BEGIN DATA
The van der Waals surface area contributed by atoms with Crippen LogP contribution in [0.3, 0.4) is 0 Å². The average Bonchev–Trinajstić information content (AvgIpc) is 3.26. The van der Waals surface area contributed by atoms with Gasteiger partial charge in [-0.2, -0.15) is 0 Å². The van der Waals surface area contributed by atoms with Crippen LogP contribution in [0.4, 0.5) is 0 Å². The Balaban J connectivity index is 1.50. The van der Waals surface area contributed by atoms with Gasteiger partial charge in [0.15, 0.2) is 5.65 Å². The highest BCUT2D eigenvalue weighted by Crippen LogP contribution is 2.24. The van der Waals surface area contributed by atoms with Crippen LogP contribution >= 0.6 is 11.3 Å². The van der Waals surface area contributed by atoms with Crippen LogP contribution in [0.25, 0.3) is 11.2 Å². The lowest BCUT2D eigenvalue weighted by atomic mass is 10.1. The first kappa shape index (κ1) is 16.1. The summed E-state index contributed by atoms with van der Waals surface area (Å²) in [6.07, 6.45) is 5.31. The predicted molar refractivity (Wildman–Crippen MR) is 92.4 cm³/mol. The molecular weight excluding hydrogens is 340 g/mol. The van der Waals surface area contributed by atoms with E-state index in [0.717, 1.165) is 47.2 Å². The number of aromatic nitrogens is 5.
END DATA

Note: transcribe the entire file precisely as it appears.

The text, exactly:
The van der Waals surface area contributed by atoms with Crippen LogP contribution in [0.3, 0.4) is 0 Å². The average Bonchev–Trinajstić information content (AvgIpc) is 3.26. The van der Waals surface area contributed by atoms with Gasteiger partial charge in [-0.2, -0.15) is 0 Å². The van der Waals surface area contributed by atoms with Crippen LogP contribution in [0.4, 0.5) is 0 Å². The Balaban J connectivity index is 1.50. The van der Waals surface area contributed by atoms with Gasteiger partial charge in [0.15, 0.2) is 5.65 Å². The highest BCUT2D eigenvalue weighted by Crippen LogP contribution is 2.24. The van der Waals surface area contributed by atoms with Crippen LogP contribution >= 0.6 is 11.3 Å². The van der Waals surface area contributed by atoms with Crippen LogP contribution in [0.25, 0.3) is 11.2 Å². The lowest BCUT2D eigenvalue weighted by atomic mass is 10.1. The first kappa shape index (κ1) is 16.1. The summed E-state index contributed by atoms with van der Waals surface area (Å²) in [6.07, 6.45) is 5.31. The predicted molar refractivity (Wildman–Crippen MR) is 92.4 cm³/mol. The molecular weight excluding hydrogens is 340 g/mol. The van der Waals surface area contributed by atoms with E-state index in [0.717, 1.165) is 47.2 Å². The number of aromatic nitrogens is 5.